escabechina [noun, f] – disaster, destruction, massacre
The forests in our area of Madrid have been completely decimated after last month’s big snow storm. The paths are still strewn with fallen branches because the forestry services (cuatro gatos) have a ton of work to do, clearing broken trees and lopping branches.
My friend Silvia said our favourite local pine forest was “una escabechina“, which tickled my word radar and sent me scrabbling for my pen (well, OK, it’s my phone these days).
Here’s the RAE dictionary explanation for escabechina:
- f. coloq. Destrozo o estrago. U.t. en sent. fig. Le hicieron una escabechina al cortarle el pelo.
- f. coloq. Abundancia de suspensos en un examen.
So, escabechina means a scene of total destruction or a disaster zone. And other dictionaries mention the word “massacre” too.
It’s also used in the figurative sense, (as indicated by the weird-looking dictionary acronym “U. t. en sent. fig.“) in the example above. (“The hairdresser made a total botch job of his hair”.) There’s that word again, botch job, chapuza. Ha, I love it!
Dear reader, bear with me as I may go quiet for a month or two now. I’m cooking up an exciting new project that scares me and excites me in equal measure (as my amazing coach-friend-mentor Kelly Pietrangeli says dreams should do!)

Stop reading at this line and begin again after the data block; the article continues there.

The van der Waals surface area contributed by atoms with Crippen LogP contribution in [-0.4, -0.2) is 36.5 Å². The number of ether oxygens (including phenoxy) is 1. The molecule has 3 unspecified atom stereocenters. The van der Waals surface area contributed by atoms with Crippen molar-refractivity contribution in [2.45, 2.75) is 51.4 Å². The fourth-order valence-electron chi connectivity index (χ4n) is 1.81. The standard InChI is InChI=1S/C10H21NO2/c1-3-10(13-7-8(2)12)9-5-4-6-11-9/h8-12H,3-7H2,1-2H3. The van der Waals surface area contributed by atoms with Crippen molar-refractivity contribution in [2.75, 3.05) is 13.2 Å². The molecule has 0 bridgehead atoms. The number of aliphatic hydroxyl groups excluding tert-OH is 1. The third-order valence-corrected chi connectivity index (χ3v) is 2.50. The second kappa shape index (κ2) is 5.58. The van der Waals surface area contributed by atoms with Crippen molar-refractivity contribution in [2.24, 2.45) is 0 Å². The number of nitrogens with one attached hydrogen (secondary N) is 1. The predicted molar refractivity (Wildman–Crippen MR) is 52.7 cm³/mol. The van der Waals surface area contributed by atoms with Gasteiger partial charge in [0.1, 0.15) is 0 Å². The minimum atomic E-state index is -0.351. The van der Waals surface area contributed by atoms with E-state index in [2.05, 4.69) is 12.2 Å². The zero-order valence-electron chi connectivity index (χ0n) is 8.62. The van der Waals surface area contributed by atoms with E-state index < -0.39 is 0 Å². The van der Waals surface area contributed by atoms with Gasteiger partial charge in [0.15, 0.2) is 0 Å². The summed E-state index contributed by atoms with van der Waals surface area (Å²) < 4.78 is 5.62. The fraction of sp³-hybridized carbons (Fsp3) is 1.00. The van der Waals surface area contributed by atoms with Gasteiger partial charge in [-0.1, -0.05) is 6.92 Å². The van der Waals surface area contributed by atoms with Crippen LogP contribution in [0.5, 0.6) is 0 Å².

I’ve given it my all in the Podcasting for Business Facebook group over the last few days, as I’m hoping to win a free place on the Start Your Podcast In Six Weeks course by the fabulous Lynsay Anne Gould next week. I’m aiming to start a podcast in a couple of months, especially for people who may have struggled to learn Spanish the traditional way, with all sorts of weird and wonderful (and slightly wacky) tips and tricks to take people from beginner to fluency with ease (and lots of fun!) There. I’ve said it. So now I’ve got to do it. Eek.
cuatro gatos (four cats) [idiom] – very few people, hardly anyone
U.t. en sent. fig. [usado también en sentido figurado] – also used in the figurative sense
chapuza [noun, f] – botch job
decimate [verb] – [lit] diezmar; destrozar
strewn [p.p. verb “to strew”] – desparramado, esparcido, tirado
lop [verb] – cortar (ramas)